Michael Jackson's death stunned the Los Angeles-based concert promoter shepherding his most recent comeback, but what first seemed a devastating financial blow could turn into an unexpected boon.
AEG Live had shelled out between $25 million and $30 million in preparation for 50 sold-out London performances, and many speculated that the company would suffer severe losses. But at a news conference Thursday, AEG's chief executive, Randy Phillips, contended that a combination of insurance planning and the worldwide demand for commemorative tickets and anything else Jackson-related could erase the losses and potentially generate substantial profits for the company.
"For the record, this great company I work for is not bankrupt," Phillips said. "They're not going out of business and they're certainly not in trouble. I'm heartbroken, but the company is fine."
The promoter sold $85 million in tickets for the shows. Days after Jackson's death, AEG offered the nearly 1 million ticket-holders the choice of a full refund or a special ticket that featured a three-dimensional image of Jackson. So far about 40% to 50% have opted for the souvenir ticket, Phillips said. If the rate of ticket-holders choosing the memento over money holds, the company will break even, Phillips said.
"We'll be clean. We'll be out," he said.
AEG can also turn to Lloyd's of London to recover some of its preproduction costs, which included salaries for nearly 200 employees, stages, aerial dancers, elaborate illusions and the price of top-shelf talent such as show director Kenny Ortega and choreographer Travis Payne. The company bought a $17.6-million policy covering the first 23 shows. Phillips said the insurance payout would depend upon a coroner's determination of how Jackson died.
"If it was an accidental death, then we have a claim," Phillips said. He added that if toxicology tests now underway determine that Jackson died from an overdose of prescription medication, "we claim the full $17.6 million."
Jackson's performances were to run over a nine-month period at AEG's European showpiece, the O2 Arena.
Phillips acknowledged that the company probably would not be able to fill the 20,000-seat facility for dates this summer, but said he was confident that it could book new acts thereafter.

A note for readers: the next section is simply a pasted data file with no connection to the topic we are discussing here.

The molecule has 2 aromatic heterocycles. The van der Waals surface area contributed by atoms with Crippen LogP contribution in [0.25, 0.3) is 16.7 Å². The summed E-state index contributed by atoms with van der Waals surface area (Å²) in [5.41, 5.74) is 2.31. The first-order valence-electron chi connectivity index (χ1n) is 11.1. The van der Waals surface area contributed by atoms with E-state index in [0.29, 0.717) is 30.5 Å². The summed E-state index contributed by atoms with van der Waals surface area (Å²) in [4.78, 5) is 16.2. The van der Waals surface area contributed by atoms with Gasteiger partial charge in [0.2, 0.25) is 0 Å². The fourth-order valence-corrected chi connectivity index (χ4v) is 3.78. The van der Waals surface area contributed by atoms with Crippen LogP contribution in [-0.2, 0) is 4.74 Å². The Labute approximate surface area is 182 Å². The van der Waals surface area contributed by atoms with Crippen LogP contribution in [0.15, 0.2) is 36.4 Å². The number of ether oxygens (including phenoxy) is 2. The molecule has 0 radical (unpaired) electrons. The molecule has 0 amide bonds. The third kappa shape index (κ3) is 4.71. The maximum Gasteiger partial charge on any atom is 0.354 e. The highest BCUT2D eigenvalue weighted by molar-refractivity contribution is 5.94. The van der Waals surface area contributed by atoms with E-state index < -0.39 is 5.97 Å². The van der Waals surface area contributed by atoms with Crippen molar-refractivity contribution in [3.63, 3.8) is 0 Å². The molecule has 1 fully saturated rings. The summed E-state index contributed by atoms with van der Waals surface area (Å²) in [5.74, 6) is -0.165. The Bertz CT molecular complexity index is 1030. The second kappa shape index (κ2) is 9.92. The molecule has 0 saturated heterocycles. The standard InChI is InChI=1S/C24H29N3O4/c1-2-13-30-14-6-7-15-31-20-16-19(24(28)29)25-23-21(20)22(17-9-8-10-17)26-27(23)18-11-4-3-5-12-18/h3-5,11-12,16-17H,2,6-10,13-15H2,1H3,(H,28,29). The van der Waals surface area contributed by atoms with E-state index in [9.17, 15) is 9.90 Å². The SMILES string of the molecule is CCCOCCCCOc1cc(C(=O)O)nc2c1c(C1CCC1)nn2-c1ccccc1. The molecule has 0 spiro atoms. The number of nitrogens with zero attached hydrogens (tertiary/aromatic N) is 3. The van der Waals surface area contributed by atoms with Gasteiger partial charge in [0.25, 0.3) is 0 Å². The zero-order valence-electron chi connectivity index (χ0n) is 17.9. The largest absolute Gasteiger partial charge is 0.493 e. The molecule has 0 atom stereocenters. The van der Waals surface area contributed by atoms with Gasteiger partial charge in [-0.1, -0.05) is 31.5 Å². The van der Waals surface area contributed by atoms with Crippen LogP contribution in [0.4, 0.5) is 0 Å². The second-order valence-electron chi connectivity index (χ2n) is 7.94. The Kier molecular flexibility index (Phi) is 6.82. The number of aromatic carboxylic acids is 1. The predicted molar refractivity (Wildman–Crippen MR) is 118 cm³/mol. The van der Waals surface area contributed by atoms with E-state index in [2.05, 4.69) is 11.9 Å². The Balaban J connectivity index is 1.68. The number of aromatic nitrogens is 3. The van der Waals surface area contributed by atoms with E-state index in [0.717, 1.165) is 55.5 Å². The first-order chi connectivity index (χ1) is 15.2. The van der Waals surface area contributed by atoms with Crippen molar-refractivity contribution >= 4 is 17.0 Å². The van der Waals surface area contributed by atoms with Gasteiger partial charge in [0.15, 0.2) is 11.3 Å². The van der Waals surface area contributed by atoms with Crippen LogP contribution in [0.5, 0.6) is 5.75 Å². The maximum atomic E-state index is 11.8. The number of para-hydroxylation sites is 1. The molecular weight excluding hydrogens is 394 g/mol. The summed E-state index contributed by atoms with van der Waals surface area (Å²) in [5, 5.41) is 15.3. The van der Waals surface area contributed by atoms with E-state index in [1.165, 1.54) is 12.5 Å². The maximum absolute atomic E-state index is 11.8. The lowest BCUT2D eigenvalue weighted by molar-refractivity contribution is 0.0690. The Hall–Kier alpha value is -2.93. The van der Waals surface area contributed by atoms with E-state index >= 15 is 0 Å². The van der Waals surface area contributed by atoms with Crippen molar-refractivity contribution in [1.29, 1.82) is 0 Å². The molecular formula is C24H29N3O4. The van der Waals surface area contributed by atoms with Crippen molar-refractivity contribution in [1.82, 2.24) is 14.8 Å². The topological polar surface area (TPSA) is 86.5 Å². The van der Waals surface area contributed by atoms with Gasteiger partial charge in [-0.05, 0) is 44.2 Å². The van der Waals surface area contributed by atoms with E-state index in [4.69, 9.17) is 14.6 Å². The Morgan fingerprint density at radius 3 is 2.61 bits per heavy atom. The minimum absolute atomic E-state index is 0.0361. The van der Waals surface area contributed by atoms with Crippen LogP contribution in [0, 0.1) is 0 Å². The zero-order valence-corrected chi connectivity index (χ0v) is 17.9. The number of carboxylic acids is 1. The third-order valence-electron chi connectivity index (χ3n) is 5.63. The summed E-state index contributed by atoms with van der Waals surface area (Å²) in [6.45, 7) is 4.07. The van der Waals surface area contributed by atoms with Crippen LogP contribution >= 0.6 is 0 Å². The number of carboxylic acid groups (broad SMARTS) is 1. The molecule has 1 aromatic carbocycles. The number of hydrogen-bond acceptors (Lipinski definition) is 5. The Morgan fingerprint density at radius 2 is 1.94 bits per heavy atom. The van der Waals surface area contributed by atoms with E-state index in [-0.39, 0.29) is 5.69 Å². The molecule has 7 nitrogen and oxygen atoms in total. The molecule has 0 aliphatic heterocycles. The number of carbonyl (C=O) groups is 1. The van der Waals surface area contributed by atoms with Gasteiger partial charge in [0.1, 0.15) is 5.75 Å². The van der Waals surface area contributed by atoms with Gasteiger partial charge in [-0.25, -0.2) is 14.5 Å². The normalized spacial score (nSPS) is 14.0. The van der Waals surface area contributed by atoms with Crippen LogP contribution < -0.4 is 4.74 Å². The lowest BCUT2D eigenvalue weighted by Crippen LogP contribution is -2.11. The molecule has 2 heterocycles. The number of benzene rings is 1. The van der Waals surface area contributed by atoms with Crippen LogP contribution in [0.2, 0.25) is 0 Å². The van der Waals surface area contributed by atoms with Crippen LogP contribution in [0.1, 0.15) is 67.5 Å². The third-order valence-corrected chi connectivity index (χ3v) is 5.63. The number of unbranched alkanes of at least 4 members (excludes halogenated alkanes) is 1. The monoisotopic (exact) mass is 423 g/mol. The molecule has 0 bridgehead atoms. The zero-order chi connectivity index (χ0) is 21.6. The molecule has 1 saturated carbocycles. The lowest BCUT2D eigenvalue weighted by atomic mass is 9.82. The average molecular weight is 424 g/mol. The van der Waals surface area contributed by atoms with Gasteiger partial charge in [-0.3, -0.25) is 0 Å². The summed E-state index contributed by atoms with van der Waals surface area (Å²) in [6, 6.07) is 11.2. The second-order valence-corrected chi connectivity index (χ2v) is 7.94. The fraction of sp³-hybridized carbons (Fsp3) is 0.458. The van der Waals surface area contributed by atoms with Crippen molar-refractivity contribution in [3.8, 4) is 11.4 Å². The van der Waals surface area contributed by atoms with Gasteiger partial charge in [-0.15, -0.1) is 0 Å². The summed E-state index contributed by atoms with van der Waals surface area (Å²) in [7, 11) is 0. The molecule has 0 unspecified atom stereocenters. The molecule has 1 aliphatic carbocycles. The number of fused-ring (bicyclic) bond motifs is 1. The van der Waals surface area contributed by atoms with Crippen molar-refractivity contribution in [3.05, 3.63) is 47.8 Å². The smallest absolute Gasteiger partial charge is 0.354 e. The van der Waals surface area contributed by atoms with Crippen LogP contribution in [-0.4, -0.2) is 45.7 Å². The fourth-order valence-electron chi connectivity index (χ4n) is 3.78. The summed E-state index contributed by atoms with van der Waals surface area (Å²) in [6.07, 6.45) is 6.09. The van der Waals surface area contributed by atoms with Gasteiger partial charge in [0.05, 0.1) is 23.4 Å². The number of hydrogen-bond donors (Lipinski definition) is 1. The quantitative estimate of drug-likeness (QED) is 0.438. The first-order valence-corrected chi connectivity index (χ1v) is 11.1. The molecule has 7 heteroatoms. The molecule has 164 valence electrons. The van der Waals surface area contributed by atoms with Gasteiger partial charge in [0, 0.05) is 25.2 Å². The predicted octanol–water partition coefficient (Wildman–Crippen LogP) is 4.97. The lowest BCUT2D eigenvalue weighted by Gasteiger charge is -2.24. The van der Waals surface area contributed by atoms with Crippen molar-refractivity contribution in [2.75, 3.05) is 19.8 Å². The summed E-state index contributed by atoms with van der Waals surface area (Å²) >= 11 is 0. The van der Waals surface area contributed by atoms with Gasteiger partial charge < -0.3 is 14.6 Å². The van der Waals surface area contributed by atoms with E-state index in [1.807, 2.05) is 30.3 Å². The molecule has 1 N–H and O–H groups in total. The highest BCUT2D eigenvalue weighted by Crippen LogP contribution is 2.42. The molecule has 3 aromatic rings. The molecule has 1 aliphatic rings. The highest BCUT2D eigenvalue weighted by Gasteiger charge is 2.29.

The least resolved but potentially most lucrative avenues for AEG in light of Jackson's death turn on the enormous interest in his final creative efforts. A camera crew filmed rehearsals for the London shows in high-definition video. The footage is now secured in a vault in AEG's Staples Center. Jackson's estate would get the "lion's share" of any profits from a documentary, but AEG would also get a cut, Phillips said.
Also under consideration is a televised tribute concert in London that would incorporate the staging and choreography for the comeback performances. Jackson invested himself in the most minute details of a show that at the time of his death was running more than two hours long, those close to the show have said. Ortega and Phillips want to see what they both have called "Michael's last great work" reach an audience, both live and on DVD. Phillips said "everyone you could think of" in the music industry had contacted AEG about performing in such a show, and Jackson's brothers may also have a role.
Lawyers for two executors named in a 2002 will implored a Los Angeles County Superior Court judge Wednesday to empower them to negotiate with the promoter this weekend, saying that tens of millions of dollars were at stake.
The judge said he would hold off until a Monday hearing to make any decision about control of the performer's finances. Now, Jackson's mother is in charge only of securing his "tangible property."
Gary Bongiovanni, the editor of Fresno-based Pollstar magazine, said that with a run-of-the-mill concert cancellation, "you don't have anything but bills."
But in Jackson's case the bills have been accompanied by a commercial boom. On Thursday, three albums by Jackson topped 100,000 copies in sales, according to data released by Nielsen SoundScan.
"There are other revenue streams. . . . When all is said and done it may more than cover their investment," Bongiovanni said.